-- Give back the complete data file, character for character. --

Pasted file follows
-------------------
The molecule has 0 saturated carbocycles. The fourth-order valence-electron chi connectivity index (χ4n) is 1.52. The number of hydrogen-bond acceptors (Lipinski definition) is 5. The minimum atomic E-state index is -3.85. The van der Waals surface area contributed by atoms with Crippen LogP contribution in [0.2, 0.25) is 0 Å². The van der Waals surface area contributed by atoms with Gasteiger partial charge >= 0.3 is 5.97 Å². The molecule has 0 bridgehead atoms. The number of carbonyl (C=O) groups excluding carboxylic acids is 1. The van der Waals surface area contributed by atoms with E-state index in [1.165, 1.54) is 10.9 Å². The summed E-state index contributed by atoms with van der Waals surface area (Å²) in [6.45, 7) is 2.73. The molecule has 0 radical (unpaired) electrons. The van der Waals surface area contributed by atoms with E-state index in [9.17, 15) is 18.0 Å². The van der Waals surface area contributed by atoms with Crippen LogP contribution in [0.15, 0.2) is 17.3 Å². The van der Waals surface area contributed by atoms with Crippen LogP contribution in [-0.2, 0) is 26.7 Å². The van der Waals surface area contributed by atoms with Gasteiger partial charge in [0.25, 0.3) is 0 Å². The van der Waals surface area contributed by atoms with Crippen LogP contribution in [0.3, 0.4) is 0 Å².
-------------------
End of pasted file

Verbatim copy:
The molecule has 0 saturated carbocycles. The fourth-order valence-electron chi connectivity index (χ4n) is 1.52. The number of hydrogen-bond acceptors (Lipinski definition) is 5. The minimum atomic E-state index is -3.85. The van der Waals surface area contributed by atoms with Crippen LogP contribution in [0.2, 0.25) is 0 Å². The van der Waals surface area contributed by atoms with Gasteiger partial charge >= 0.3 is 5.97 Å². The molecule has 0 bridgehead atoms. The number of carbonyl (C=O) groups excluding carboxylic acids is 1. The van der Waals surface area contributed by atoms with E-state index in [1.165, 1.54) is 10.9 Å². The summed E-state index contributed by atoms with van der Waals surface area (Å²) in [6.45, 7) is 2.73. The molecule has 0 radical (unpaired) electrons. The van der Waals surface area contributed by atoms with E-state index in [9.17, 15) is 18.0 Å². The van der Waals surface area contributed by atoms with Crippen LogP contribution in [0.15, 0.2) is 17.3 Å². The van der Waals surface area contributed by atoms with Crippen LogP contribution in [-0.2, 0) is 26.7 Å². The van der Waals surface area contributed by atoms with Gasteiger partial charge in [0.25, 0.3) is 0 Å². The van der Waals surface area contributed by atoms with Crippen LogP contribution in [0.3, 0.4) is 0 Å².